[Episcopal News Service – Austin, Texas] If there was one issue that defied any expectation of controversy at the 79th General Convention, it was immigration.
Bishops and delegates arrived in Austin last week on the heels of a national uproar over the Trump administration’s “zero tolerance” policy toward immigration, particularly the decision to separate children from parents in detention. And despite the administration’s reversal on family separations, immigration policies continued to be a hot-button issue, including in the border state hosting the Episcopal Church’s triennial gathering.
But if the country remains divided over what to do about immigration, the thousands of Episcopalians gathered here presented a unified front in support of families who have been separated, of those facing deportation and of immigrants in general – through prayer, testimony, action and the unobstructed passage of legislation.
One of the defining moments of this General Convention was the prayer vigil held July 8 outside the Hutto Detention Center, an immigrant detention facility a little more than a half hour outside of Austin. A massive gathering of more than a thousand Episcopalians prayed and sang in support of immigrant parents and children who had been separated.
“We do not come in hatred, we do not come in bigotry, we do not come to put anybody down, we come to lift everybody up,” Presiding Bishop Michael Curry said in his sermon at the prayer vigil. “We come in love. We come in love because we follow Jesus, and Jesus taught us love.”
That spirit carried through to the church’s legislative process. About 25 people testified July 7 at a hearing on all resolutions related to immigration, and the Trump administration’s policies loomed large.
The Rev. Nancy Frausto, who was a featured speaker at the TEConversations joint session on racial reconciliation, testified at the hearing to her fear of deportation after President Donald Trump ended a policy of protection for “dreamers” like her who were brought to the United States illegally when they were children.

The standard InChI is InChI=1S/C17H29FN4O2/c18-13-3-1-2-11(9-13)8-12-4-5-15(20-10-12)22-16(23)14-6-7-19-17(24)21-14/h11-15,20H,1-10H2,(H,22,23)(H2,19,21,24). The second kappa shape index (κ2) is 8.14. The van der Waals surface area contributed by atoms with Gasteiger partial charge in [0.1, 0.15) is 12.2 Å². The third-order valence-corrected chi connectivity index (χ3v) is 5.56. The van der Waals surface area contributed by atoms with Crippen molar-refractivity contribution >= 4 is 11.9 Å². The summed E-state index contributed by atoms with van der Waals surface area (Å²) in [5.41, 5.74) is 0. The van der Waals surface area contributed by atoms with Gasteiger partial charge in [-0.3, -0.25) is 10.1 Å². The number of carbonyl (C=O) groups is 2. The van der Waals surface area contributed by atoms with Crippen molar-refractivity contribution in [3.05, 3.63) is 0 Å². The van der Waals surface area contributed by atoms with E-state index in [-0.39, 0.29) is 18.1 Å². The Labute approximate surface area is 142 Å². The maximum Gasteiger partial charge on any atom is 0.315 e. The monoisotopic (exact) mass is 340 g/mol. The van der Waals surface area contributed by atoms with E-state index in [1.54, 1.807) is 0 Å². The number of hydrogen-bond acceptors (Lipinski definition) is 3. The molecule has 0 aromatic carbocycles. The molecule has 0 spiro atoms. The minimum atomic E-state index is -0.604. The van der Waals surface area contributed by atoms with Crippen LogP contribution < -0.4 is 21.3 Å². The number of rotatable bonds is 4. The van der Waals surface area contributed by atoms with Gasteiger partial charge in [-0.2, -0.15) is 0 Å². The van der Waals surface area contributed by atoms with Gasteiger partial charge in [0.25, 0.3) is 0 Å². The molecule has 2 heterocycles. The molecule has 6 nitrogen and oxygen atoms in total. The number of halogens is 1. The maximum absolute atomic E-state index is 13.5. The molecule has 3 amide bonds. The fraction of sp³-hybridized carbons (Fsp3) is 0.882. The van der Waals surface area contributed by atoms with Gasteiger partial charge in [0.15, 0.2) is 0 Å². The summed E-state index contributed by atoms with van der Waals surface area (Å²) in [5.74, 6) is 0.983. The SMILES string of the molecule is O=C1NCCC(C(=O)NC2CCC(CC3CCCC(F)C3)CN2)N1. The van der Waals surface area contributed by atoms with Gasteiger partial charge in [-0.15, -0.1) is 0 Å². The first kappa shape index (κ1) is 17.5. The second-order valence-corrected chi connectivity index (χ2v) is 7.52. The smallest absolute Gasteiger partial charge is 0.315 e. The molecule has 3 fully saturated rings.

“The 800,000 Dreamers need to have the Episcopal Church stand behind them, and not just them but all immigrants,” Frausto said, speaking in favor of Resolution C033, which puts the church on record as respecting the dignity of immigrants and outlines how public policy should reflect that belief.
The Social Justice and Unites States Policy Committee, with the input received at the open hearing, combined some of the resolutions into three that encompassed many of the issues discussed. In addition to C033, the committee recommended A178, which takes a forceful stand against family separations and treatment of immigrant parents and children, and C009, entitled “Becoming a Sanctuary Church.”
The latter resolution encourages Episcopalians and congregations to reach out to and support immigrants facing deportation, including by providing physical sanctuary if they choose, but “this resolution does not call on them to do so,” committee member Daniel Valdez of the Diocese of Los Angeles said on the House of Deputies floor during debate on the resolution July 12.
“Sanctuary has a powerful theological grounding,” Valdez said while emphasizing the resolution’s intent, to encourage Episcopalians to make connections with undocumented immigrants, such as through legal assistance, advocacy or pastoral care.
The House of Bishops had passed the three resolutions without objection and without discussion in voice votes July 11, and the three were taken up together in the afternoon session July 12 in the House of Deputies.
Diana Marcela Abuchar Sierra, a member of the Official Youth Presence from the Diocese of Colombia, spoke out against the Trump administration’s immigrant detention policies during floor discussion of A178.
“I refuse to see how people who just want to better themselves are treated so inhumanely and cruelly,” Abuchar said in Spanish through an interpreter. “Please, as the Episcopal Church we must defend their rights and their dignity. As the Episcopal Church, we must raise their voices and be heard.”
Wendy Cañas, a deputy from the Diocese of New York, offered a similar sentiment in supporting C033.
“We are speaking for those who cannot speak for themselves,” she said. “We are also telling the the government … that the Episcopal Church will keep them morally accountable for sustaining and supporting the families in our country.”
As in the House of Bishops, no one spoke against any of the three resolutions in the House of Deputies, and the deputies were essentially unanimous in favor. All three voice votes passed without any audible “no” in the hall.
– David Paulsen is an editor and reporter for the Episcopal News Service. He can be reached at firstname.lastname@example.org.